White House avoids answering questions about the abolished HIV/AIDS council

The White House isn’t giving any clear answers about the future of the Presidential Advisory Council on HIV/AIDS.
At the end of the year, Donald Trump allegedly fired the entire council without warning. The 16 members received their termination letter via FedEx and no other explanation.
This came after six previous members resigned in June, writing they could no longer do their jobs with a president ‘who simply does not care’.
Washington Blade reporter Chris Johnson asked Press Secretary Sarah Sanders about any developments. This is their exchange.

. @PressSec It's time to stop being dismissive of questions about the firing of members of the Presidential Advisory Council on HIV and AIDS. It's time for this administration to prioritize issues related to HIV and AIDS. pic.twitter.com/e1RJZmLTsW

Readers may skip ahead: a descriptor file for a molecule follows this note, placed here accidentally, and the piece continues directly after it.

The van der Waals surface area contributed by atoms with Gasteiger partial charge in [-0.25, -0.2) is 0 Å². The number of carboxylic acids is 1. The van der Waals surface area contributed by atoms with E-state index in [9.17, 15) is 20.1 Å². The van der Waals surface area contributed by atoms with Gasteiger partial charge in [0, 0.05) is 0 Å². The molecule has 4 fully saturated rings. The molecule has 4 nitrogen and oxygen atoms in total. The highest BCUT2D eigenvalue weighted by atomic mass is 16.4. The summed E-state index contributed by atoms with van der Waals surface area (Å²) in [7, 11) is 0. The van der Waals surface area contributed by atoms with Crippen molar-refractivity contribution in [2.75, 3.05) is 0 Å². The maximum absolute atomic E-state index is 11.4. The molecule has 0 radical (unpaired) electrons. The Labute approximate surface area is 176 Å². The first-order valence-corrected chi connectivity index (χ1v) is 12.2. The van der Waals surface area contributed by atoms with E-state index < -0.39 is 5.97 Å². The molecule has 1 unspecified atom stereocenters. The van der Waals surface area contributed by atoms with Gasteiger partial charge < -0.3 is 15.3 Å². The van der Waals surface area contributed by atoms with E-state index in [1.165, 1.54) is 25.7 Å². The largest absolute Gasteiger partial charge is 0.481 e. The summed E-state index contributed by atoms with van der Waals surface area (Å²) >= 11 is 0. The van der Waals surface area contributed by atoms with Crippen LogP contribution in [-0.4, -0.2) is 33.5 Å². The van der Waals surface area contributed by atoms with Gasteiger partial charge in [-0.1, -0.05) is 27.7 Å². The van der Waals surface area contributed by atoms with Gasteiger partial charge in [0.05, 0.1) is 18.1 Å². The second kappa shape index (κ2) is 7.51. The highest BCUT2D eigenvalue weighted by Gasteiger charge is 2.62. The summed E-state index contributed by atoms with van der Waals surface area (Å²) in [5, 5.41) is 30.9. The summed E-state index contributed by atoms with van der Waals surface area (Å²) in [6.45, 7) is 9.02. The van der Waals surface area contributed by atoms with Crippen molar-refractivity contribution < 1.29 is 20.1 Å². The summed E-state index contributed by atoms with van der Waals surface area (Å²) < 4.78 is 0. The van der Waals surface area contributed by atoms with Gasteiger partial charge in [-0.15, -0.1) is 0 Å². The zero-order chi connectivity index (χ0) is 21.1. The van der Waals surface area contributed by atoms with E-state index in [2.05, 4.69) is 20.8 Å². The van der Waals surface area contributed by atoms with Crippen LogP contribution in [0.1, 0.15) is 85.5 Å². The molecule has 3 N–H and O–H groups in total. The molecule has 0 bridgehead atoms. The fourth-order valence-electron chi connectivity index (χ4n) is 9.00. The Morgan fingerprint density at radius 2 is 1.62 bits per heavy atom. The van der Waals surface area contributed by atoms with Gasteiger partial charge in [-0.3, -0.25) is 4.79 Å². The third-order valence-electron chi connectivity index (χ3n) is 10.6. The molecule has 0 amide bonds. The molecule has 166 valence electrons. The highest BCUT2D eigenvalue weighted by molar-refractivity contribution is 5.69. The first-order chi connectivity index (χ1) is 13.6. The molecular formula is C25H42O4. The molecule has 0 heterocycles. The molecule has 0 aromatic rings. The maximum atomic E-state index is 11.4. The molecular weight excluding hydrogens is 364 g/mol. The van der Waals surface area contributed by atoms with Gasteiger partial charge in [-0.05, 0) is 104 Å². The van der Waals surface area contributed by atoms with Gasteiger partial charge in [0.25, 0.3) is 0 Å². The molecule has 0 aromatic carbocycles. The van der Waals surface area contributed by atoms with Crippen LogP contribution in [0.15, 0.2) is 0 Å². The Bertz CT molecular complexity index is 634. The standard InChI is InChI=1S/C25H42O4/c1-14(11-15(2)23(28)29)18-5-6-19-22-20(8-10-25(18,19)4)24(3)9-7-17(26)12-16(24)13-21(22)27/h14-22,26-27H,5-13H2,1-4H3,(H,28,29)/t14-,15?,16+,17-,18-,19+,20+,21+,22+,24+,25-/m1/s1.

— GLAAD (@glaad) January 9, 2018

Johnson asked Sanders if the presidents wants to see the memberships refilled.
Sanders simply responds: ‘We’re looking at the different options and we’ll keep you posted if we have an announcement on that front.’
Johnson himself also tweeted about it.

. @PressSec tells me Trump admin “looking at different options” on restaffing HIV/AIDS council after terminating members over the holidays.
— Chris Johnson (@chrisjohnson82) January 9, 2018

A previous member of the council, Gabriel Maldonado, believed the terminations had to do with most of them being Obama appointees.
He explained: ‘I can only speculate, like any administration, they want their own people there.’
History of the council
President Bill Clinton first created the council in 1995.
Its existence came about as an attempt to further understand and create a government response to the AIDS crisis. It was preceded by Ronald Reagan’s President’s Commission on the HIV Epidemic from 1987-88 and the National Commission on AIDS from 1989-93.
President George W. Bush renewed the council’s contract in July 2001, before Trump suddenly abolished all members.

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